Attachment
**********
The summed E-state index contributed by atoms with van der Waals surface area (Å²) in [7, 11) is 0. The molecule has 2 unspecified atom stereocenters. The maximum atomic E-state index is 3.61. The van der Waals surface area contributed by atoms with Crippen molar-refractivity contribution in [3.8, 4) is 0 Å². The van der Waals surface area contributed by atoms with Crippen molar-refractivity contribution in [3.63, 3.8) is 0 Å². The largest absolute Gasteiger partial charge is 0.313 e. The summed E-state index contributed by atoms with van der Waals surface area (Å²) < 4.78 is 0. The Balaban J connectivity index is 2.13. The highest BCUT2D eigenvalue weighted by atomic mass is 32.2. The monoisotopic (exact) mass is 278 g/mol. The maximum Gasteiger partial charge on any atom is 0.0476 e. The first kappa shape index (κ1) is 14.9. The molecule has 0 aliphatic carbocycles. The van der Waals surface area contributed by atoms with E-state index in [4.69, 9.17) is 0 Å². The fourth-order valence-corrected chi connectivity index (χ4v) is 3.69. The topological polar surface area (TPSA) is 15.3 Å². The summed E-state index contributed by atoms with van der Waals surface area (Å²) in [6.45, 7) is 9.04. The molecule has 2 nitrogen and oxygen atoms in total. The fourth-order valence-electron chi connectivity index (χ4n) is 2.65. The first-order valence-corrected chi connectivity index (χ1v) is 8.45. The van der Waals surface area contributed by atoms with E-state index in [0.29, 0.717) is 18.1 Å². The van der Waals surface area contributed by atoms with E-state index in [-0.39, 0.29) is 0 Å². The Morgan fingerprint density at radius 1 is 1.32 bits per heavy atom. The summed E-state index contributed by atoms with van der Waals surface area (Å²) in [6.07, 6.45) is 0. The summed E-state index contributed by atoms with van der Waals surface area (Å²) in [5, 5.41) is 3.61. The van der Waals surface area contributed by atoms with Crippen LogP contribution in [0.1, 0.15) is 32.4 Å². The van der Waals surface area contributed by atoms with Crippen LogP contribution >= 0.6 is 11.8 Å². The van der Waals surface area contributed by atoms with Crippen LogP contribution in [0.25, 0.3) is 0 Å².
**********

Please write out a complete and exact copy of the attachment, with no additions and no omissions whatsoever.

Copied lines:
The summed E-state index contributed by atoms with van der Waals surface area (Å²) in [7, 11) is 0. The molecule has 2 unspecified atom stereocenters. The maximum atomic E-state index is 3.61. The van der Waals surface area contributed by atoms with Crippen molar-refractivity contribution in [3.8, 4) is 0 Å². The van der Waals surface area contributed by atoms with Crippen molar-refractivity contribution in [3.63, 3.8) is 0 Å². The largest absolute Gasteiger partial charge is 0.313 e. The summed E-state index contributed by atoms with van der Waals surface area (Å²) < 4.78 is 0. The Balaban J connectivity index is 2.13. The highest BCUT2D eigenvalue weighted by atomic mass is 32.2. The monoisotopic (exact) mass is 278 g/mol. The maximum Gasteiger partial charge on any atom is 0.0476 e. The first kappa shape index (κ1) is 14.9. The molecule has 0 aliphatic carbocycles. The van der Waals surface area contributed by atoms with E-state index in [4.69, 9.17) is 0 Å². The fourth-order valence-corrected chi connectivity index (χ4v) is 3.69. The topological polar surface area (TPSA) is 15.3 Å². The summed E-state index contributed by atoms with van der Waals surface area (Å²) in [6.45, 7) is 9.04. The molecule has 2 nitrogen and oxygen atoms in total. The fourth-order valence-electron chi connectivity index (χ4n) is 2.65. The first-order valence-corrected chi connectivity index (χ1v) is 8.45. The van der Waals surface area contributed by atoms with E-state index in [0.29, 0.717) is 18.1 Å². The van der Waals surface area contributed by atoms with E-state index in [-0.39, 0.29) is 0 Å². The Morgan fingerprint density at radius 1 is 1.32 bits per heavy atom. The summed E-state index contributed by atoms with van der Waals surface area (Å²) in [6.07, 6.45) is 0. The summed E-state index contributed by atoms with van der Waals surface area (Å²) in [5, 5.41) is 3.61. The van der Waals surface area contributed by atoms with Crippen LogP contribution in [0.1, 0.15) is 32.4 Å². The van der Waals surface area contributed by atoms with Crippen LogP contribution >= 0.6 is 11.8 Å². The van der Waals surface area contributed by atoms with Crippen LogP contribution in [0.25, 0.3) is 0 Å².